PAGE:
Sewell Heart Pump

Description:

This heart pump was built by William H. Sewell (-1993) and William W. L. Glenn (1914-2003), and was intended for physiological experiments. The pump was made from an Erector© Set, glass cylinders, cannula and rubber tubing. All that remains today is the erector set.

Sewell built the pneumatically powered pump for his medical thesis at Yale University. He graduated in 1950. The object of the pump was to by-pass the right side of a dog's heart, and to look for any abnormalities the pump may have caused to the heart or the blood.

A cannula was inserted into the animal’s jugular vein and maneuvered into the right auricle and finally into the vena cava. Compressed air was used to pump blood through the dog's system. The first experiment took place in June 1949. The artificial heart worked and the dog made a complete recovery.

The total cost of the pump came to $24.80. The most expensive part at $9.00 was the erector set and motor.

Date Made: ca 1950Associated Dates: 1959 01 06 / 1959 01 06

Location: Currently not on view

Place Made: United States: Connecticut, New Haven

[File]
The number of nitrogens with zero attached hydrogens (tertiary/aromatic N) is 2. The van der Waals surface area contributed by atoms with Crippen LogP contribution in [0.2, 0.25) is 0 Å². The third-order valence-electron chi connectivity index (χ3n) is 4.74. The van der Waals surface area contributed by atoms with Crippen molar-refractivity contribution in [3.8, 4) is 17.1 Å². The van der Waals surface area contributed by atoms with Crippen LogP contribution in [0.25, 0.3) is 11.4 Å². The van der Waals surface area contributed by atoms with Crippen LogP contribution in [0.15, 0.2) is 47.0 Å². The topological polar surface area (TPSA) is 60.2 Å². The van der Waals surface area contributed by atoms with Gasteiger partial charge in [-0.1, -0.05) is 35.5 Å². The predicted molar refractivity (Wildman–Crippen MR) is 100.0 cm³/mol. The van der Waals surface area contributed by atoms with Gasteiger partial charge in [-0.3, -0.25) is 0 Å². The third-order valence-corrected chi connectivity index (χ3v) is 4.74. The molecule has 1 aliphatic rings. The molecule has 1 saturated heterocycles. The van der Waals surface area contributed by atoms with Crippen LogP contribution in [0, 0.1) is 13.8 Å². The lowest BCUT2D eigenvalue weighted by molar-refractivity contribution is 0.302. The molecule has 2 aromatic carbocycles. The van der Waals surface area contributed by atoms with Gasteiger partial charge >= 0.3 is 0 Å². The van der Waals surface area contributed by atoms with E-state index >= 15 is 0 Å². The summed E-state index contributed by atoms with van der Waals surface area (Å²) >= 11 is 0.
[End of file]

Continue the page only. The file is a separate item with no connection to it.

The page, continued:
Subject: MedicineInventionCardiologyScience

Subject:

See more items in: Medicine and Science: Medicine, Health & Medicine, Artificial Hearts

Exhibition:

Exhibition Location:

Related Publication: Sewell, William H., Jr., M.D., and William W.L. Glenn, M.D.. Experimental Cardiac Surgery

Credit Line: Mrs. William H. Sewell

Data Source: National Museum of American History

Id Number: MG.M-08015Accession Number: 223384Catalog Number: M-08015

Object Name: heart pumpheart, artificialpump

Physical Description: steel (overall material)glass (overall material)rubber (overall material)silicone (overall material)Measurements: overall: 3 3/4 in x 12 in x 14 1/4 in; 9.525 cm x 30.48 cm x 36.195 cmoverall: 9.5 cm x 24 cm x 35 cm; 3 3/4 in x 9 7/16 in x 13 25/32 in

Guid: http://n2t.net/ark:/65665/ng49ca746ad-ba9c-704b-e053-15f76fa0b4fa

Record Id: nmah_688804

Our collection database is a work in progress. We may update this record based on further research and review. Learn more about our approach to sharing our collection online.

If you would like to know how you can use content on this page, see the Smithsonian's Terms of Use. If you need to request an image for publication or other use, please visit Rights and Reproductions.